Did you ever stick up for someone? Describe your neighborhood bully.
Putting your real life in writing can be inspiring, but it can be dangerous too. Creating Fiction From Personal Experiences: Life is a wealth of material for writers.
Most fiction is autobiographical to some extent, as writers draw from their real-world experiences—a first kiss, graduation, birth, death, marriage, divorce, career changes, the assassination of JFK, the invention of Spam both kinds.
Sometimes a story is created from the tiniest real-life detail.
You notice a little boy digging in the sand at the local playground, and this sparks an entire spin-off—a full-length novel about a man who makes a living digging wells. Grab a National Enquirer and take a look at the headlines.
Did Mary Sue, the terribly shy, mistreated girl who never spoke, become a radio personality or a serial killer? There are many possibilities. There are many well-known authors who have used their work backgrounds to create believable, technically correct fiction.
John Grisham and Patricia Cornwell come to mind. The inside knowledge these two authors possess contributed to their success and made their fiction believable.
Once upon a time there was a man who was born, went to school, became a teacher, got married, had two children, and died at the age of This man collected stamps, was afraid of flying, and once broke two ribs in a silly fraternity stunt back in college.
During his lifetime, he helped his children and his students become better, more well-rounded people, which is a great accomplishment. But is it a novel? The trick is to lift characters, events, tragedies, and triumphs from the pages of real life and create a new existence for them—using literary techniques and a good dose of creativity to make them more exciting, more interesting, more disturbing—more worthy of being read.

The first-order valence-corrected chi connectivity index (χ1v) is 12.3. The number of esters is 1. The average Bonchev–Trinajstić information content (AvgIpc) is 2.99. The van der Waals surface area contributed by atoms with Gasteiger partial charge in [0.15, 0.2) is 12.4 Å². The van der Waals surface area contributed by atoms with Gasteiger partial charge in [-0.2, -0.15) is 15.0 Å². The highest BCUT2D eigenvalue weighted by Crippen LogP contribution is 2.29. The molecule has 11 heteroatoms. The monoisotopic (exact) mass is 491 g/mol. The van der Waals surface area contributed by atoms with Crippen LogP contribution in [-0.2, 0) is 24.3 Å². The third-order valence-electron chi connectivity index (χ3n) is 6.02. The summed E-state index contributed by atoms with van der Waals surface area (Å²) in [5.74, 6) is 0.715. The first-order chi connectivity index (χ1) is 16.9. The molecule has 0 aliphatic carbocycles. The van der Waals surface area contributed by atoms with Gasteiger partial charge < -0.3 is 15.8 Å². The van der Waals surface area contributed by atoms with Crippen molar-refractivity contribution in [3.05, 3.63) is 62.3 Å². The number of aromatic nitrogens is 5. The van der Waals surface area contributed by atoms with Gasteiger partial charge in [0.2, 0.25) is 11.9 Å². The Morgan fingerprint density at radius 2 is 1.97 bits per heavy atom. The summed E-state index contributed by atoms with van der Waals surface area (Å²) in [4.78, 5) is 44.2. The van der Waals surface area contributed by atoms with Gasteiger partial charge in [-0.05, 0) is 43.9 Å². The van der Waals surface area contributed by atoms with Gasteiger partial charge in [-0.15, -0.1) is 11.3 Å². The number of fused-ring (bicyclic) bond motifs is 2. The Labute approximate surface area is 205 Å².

If you become too emotionally attached to turning your real-life story into fiction, you may lose sight of those elements that differentiate a smooth, well-crafted story from a real-life tale.
When real life becomes too unbelievable for good fiction, writing nonfiction is often a better choice. In a previous article on creative nonfiction, we discussed the possible legal ramifications of using real people in your fiction.
Better to model a character after the principal; as a writer, you can improve on his character to better suit your story, and no one will be humiliated or prevent your child from graduating elementary school.NDERF is the largest NDE website in the world with over Experiences in over 23 Languages! Main pages in desktop, tablet, and smart phone formats.
41 thoughts on “ Write From Your Own Life Experiences ” Mindy January 9, at pm. Thanks for sharing your insight! I’m working on a memoir, but as I write, I’m finding various memoirs are going into a middle grade novel!
I’m going to recommend your book for my Women’s Book Group. In Life After Life Raymond Moody investigates more than one hundred case studies of people who experienced "clinical death" and were subsequently revived.
First published in , this classic exploration of life after death started a revolution in popular attitudes about the afterlife and established Dr. Moody as the world's leading authority in the field of near-death experiences.
Return to Jane Austen info page. Childhood and early creative work (Steventon, ). Jane Austen's Brothers and Sister..
Austen family genealogical charts. Life in a Bind – BPD and me My therapy journey, recovering from Borderline Personality Disorder and Generalized Anxiety Disorder. I write for yunusemremert.com, for Planet Mindful magazine, and for Muse Magazine Australia, under the name Clara Bridges.
DISCOVER. through writing and sharing the story of your life. WHAT WORKS FOR YOU. Through the power of your own story gain the confidence and clarity that come with discovering the values and beliefs that guide your life choices.
Knowing yourself at the core makes it easier when we need to gather our wits and make those choices that make all the difference in the world.